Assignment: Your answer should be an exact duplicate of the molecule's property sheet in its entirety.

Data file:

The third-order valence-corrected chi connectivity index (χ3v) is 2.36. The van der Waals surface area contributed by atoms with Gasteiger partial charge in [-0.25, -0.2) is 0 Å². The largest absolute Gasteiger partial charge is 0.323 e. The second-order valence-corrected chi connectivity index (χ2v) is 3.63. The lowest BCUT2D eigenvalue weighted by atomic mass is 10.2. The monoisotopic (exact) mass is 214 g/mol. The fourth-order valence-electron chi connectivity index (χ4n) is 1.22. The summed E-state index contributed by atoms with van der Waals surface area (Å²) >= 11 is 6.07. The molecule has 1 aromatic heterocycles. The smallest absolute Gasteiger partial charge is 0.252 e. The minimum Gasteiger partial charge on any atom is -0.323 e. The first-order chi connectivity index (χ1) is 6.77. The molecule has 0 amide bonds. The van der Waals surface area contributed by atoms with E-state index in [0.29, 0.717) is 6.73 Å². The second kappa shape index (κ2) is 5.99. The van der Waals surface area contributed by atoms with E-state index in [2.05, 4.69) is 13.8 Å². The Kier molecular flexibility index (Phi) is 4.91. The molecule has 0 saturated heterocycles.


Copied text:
The third-order valence-corrected chi connectivity index (χ3v) is 2.36. The van der Waals surface area contributed by atoms with Gasteiger partial charge in [-0.25, -0.2) is 0 Å². The largest absolute Gasteiger partial charge is 0.323 e. The second-order valence-corrected chi connectivity index (χ2v) is 3.63. The lowest BCUT2D eigenvalue weighted by atomic mass is 10.2. The monoisotopic (exact) mass is 214 g/mol. The fourth-order valence-electron chi connectivity index (χ4n) is 1.22. The summed E-state index contributed by atoms with van der Waals surface area (Å²) >= 11 is 6.07. The molecule has 1 aromatic heterocycles. The smallest absolute Gasteiger partial charge is 0.252 e. The minimum Gasteiger partial charge on any atom is -0.323 e. The first-order chi connectivity index (χ1) is 6.77. The molecule has 0 amide bonds. The van der Waals surface area contributed by atoms with E-state index in [0.29, 0.717) is 6.73 Å². The second kappa shape index (κ2) is 5.99. The van der Waals surface area contributed by atoms with E-state index in [2.05, 4.69) is 13.8 Å². The Kier molecular flexibility index (Phi) is 4.91. The molecule has 0 saturated heterocycles.